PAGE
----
• The Point Reyes Beach as viewed from the Point Reyes Headlands

    Point Reyes

    National Seashore California

Park Wavelengths

Park Wavelengths is a bi-weekly email informing subscribers about events, closures, natural history, and cultural history at Point Reyes. If you would like to subscribe to Park Wavelengths, please email us. Please include "Would like to subscribe to Park Wavelengths" in the subject field and include your email address in the message. Or...

Thursday, October 16, 2014

More sparklers in the sky as the Orionid meteor showers appear in a dark sky under the waning moon next week, peaking on October 21-22. Orion the Hunter is a familiar constellation with three stars in his belt as you look south towards the Olema Valley. A partial solar eclipse also may be seen Thursday, October 23; however, do not look at the sun without eye protection!

Rain and warm air? Fungus is among us. Already white puff balls have appeared; they look like golf balls on the ground.

As weather changes, the park trail crew asks for help in clearing down trees. Please contact the park with a good description of: the location; the kind of tree; how wide across the tree is; and whether walkers or equestrians can make it around the fallen tree. Reporting this information will help them respond to downed trees more efficiently. (Extra points for cell phone snapshots!)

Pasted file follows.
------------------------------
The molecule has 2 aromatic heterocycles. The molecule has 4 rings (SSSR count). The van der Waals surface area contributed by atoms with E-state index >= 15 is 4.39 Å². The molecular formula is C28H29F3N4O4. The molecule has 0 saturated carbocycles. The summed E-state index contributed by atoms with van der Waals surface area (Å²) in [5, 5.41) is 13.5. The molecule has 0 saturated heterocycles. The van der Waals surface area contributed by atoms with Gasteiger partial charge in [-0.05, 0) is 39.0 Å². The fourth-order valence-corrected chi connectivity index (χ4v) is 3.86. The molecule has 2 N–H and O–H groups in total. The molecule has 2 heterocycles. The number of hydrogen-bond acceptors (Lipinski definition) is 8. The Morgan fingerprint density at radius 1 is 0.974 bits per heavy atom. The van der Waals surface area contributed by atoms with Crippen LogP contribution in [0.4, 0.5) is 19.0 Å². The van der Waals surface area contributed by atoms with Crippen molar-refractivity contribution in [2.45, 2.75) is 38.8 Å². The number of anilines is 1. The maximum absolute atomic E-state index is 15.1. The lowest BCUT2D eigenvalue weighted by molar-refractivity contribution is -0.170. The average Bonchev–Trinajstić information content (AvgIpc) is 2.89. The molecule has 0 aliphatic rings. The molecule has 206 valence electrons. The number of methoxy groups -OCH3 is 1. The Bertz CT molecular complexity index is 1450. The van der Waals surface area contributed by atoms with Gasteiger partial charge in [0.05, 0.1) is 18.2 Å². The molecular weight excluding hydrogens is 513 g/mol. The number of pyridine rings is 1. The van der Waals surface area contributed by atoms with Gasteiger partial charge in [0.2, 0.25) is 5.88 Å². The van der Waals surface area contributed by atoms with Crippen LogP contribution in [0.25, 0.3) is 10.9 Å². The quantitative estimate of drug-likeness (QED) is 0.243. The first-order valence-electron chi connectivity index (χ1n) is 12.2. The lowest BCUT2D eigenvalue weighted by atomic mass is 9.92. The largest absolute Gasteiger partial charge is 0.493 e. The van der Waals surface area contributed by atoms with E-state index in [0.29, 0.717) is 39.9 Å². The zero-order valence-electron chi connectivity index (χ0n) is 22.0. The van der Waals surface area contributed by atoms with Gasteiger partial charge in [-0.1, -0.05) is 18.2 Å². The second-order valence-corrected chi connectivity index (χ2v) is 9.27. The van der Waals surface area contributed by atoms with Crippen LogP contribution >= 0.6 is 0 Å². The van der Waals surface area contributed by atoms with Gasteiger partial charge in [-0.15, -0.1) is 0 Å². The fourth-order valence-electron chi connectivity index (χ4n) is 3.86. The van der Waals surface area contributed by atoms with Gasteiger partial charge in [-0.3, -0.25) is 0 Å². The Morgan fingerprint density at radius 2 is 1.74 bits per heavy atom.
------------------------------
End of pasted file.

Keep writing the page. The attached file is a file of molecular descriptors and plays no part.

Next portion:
Recruitment is underway for the winter Northern Elephant seal docent season at Chimney Rock. Training is coming up November 15–16 with a commitment on 2–3 weekends in the winter. Contact coordinator Anela Ramos at 415-464-5146.

Top of Page

Wednesday, October 1, 2014

Lot's happening in the sky as a lunar eclipse appears along the west coast early October 8, Wednesday morning (3:54 am is best viewing). The Draconid meteors—about 10 per hour—are due also, but the full moon of October 8 (the Harvest Moon) will be too bright for good viewing in this area. October has a second meteor shower, the Orionids, due October 21–22. These later meteors are caused by the earth moving through the dust from Haley's Comet.

Coast live oak acorns are dropping, providing a feast for black tail deer. Bay nuts are ripening, bright globes of green and yellow as they age into a deep purple when ripe. Acorn woodpeckers have been busy pounding holes into fence posts, preparing to store acorns as a source of insects to eat in winter.

A yellowjacket ground nest in the Bear Valley horse parking area near the fence is marked with a folding sign. Please use caution if parking or walking through the area.

Warm dry weather is predicted over the next few days, which raises the fire danger. Fire danger is provided each morning. Check park social media and websites for updates. Under high fire danger, wood and charcoal fires are prohibited, as well as smoking on trails. Mount Vision Road may be closed under very high and extreme fire danger conditions.

Top of Page

Tottori University drift transponder.

Wednesday, December 11, 2013


Researchers from Tottori University in Japan are tracking tsunami debris by releasing brightly colored drift bottles (see photo to the right). If you come across one on local beaches, please follow instructions on how to contact the researchers.


Top of Page

2014 Archives
January February March April May June
July August September October November December

Did You Know?

Humboldt Squid. © Monterey Bay Aquarium Research Institute.

Historically, the Humboldt squid were seldom found further north than Baja California. The squid then came north en masse during the 1997/98 El Nino and have maintained a fairly regular presence in the waters off of northern and central California--including Point Reyes--ever since. More...